Researchers finds killer frog in SF's Golden Gate Park


They don't kill humans but there is a frog that is carrying a deadly infection that is decimating the amphibian population around the world, a study from Stanford University School of Medicine reports.

Researchers at Stanford tested 23 African clawed frogs and identified three frogs carrying the pathogen, including one found in Golden Gate Park.

An African clawed frog taken from Lily Pond in Golden Gate Park has tested positive for a fungal pathogen that is responsible for the decline or extinction of about 200 amphibian species worldwide, the report said.

The pathogen, known as Batrachochytrium dendrobatis, is transmitted through the water and the fungal spores can tunnel into the animals' skin, causing skin thickening, electrolyte imbalance and brain swelling, said Sherril Green, a professor at Stanford and the senior author of the report.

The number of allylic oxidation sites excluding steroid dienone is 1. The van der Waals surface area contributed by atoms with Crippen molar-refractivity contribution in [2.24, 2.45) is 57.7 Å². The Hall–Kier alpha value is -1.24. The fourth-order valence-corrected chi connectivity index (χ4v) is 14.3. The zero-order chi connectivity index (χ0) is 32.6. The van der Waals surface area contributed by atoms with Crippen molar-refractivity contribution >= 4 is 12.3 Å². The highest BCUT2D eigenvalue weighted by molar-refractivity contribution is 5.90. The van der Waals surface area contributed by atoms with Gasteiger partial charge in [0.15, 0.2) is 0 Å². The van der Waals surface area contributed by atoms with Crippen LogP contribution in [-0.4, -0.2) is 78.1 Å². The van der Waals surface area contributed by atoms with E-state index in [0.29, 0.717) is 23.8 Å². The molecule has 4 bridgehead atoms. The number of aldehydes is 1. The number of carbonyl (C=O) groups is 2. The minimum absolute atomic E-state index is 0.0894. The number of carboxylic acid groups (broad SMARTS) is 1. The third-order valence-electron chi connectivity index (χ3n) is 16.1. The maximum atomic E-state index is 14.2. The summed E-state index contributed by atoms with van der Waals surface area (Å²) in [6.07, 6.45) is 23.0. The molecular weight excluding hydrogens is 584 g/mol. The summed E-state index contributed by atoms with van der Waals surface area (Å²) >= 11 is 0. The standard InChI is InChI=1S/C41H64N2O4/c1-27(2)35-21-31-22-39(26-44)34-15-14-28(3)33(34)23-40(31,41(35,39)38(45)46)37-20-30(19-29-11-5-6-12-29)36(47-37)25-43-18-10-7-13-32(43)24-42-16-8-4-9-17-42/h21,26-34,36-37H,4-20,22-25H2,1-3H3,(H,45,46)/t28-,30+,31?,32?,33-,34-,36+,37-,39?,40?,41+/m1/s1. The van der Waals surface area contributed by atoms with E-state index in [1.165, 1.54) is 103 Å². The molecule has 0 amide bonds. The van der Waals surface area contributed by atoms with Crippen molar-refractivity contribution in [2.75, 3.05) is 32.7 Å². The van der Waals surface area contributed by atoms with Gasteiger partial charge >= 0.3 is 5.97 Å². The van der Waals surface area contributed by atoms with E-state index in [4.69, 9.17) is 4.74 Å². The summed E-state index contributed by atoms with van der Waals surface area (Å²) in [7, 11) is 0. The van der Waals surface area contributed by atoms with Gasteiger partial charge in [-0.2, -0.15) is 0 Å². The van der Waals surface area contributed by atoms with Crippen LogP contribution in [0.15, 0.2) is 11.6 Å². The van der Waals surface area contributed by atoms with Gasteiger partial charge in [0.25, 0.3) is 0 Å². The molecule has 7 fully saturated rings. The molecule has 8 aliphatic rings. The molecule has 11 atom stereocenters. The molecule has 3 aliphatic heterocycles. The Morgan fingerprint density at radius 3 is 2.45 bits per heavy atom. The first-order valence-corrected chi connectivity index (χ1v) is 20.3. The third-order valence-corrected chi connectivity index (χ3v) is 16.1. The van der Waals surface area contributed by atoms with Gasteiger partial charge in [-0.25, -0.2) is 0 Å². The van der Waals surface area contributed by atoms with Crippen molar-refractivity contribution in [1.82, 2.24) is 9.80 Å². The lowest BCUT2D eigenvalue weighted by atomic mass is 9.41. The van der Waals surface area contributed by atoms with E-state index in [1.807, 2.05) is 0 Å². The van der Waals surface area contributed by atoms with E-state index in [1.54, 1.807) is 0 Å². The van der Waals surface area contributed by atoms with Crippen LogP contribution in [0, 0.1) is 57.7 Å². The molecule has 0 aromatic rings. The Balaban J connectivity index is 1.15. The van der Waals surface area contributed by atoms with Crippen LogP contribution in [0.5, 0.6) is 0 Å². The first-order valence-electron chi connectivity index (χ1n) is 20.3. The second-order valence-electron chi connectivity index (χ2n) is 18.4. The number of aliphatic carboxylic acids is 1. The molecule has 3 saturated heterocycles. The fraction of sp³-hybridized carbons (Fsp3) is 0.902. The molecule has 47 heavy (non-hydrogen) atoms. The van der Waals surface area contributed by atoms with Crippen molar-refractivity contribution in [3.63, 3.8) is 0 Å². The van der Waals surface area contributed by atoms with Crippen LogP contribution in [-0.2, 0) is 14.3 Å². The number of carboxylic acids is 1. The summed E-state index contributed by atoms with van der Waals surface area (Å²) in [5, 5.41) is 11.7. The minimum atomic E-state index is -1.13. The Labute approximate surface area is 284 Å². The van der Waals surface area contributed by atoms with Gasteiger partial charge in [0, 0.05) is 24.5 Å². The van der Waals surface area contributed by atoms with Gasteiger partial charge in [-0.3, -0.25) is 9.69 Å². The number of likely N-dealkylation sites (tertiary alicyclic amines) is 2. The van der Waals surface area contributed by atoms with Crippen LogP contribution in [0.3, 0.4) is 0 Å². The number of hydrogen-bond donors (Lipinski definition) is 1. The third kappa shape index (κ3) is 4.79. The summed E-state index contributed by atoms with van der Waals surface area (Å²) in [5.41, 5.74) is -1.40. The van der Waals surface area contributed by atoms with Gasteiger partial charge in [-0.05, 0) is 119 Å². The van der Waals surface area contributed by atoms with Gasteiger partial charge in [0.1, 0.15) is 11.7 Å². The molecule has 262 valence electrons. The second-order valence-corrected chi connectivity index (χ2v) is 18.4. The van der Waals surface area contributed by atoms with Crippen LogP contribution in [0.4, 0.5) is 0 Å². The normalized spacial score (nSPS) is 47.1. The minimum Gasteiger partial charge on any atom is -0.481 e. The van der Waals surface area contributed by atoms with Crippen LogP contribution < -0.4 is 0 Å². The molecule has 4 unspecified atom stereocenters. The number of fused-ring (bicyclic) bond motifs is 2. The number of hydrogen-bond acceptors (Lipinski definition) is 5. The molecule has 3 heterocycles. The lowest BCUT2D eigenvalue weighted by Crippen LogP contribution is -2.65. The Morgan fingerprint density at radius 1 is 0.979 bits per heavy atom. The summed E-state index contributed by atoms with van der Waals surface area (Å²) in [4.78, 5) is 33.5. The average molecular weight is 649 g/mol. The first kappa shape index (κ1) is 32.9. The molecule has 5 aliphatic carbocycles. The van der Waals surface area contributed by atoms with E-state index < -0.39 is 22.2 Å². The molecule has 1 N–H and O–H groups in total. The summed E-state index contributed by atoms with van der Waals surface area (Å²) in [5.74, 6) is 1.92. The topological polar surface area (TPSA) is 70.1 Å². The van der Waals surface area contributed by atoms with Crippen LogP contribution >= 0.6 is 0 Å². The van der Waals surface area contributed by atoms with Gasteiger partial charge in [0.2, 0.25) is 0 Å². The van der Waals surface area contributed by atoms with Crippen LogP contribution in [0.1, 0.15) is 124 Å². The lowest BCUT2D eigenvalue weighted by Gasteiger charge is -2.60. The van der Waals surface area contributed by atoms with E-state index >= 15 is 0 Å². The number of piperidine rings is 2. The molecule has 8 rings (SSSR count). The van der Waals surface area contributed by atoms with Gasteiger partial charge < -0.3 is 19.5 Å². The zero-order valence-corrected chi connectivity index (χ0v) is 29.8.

The frogs were first brought to the United States in the early 20th century for the purpose of pregnancy testing.

In the 1920s, it was discovered that injecting the frogs with the urine from pregnant women could spur egg production in them. Hospitals began doing this to determine if women were pregnant, the report said.

The practice was largely discontinued in the 1970s and some of the frogs were released into the wild.

The other two that tested positive were found in San Diego.

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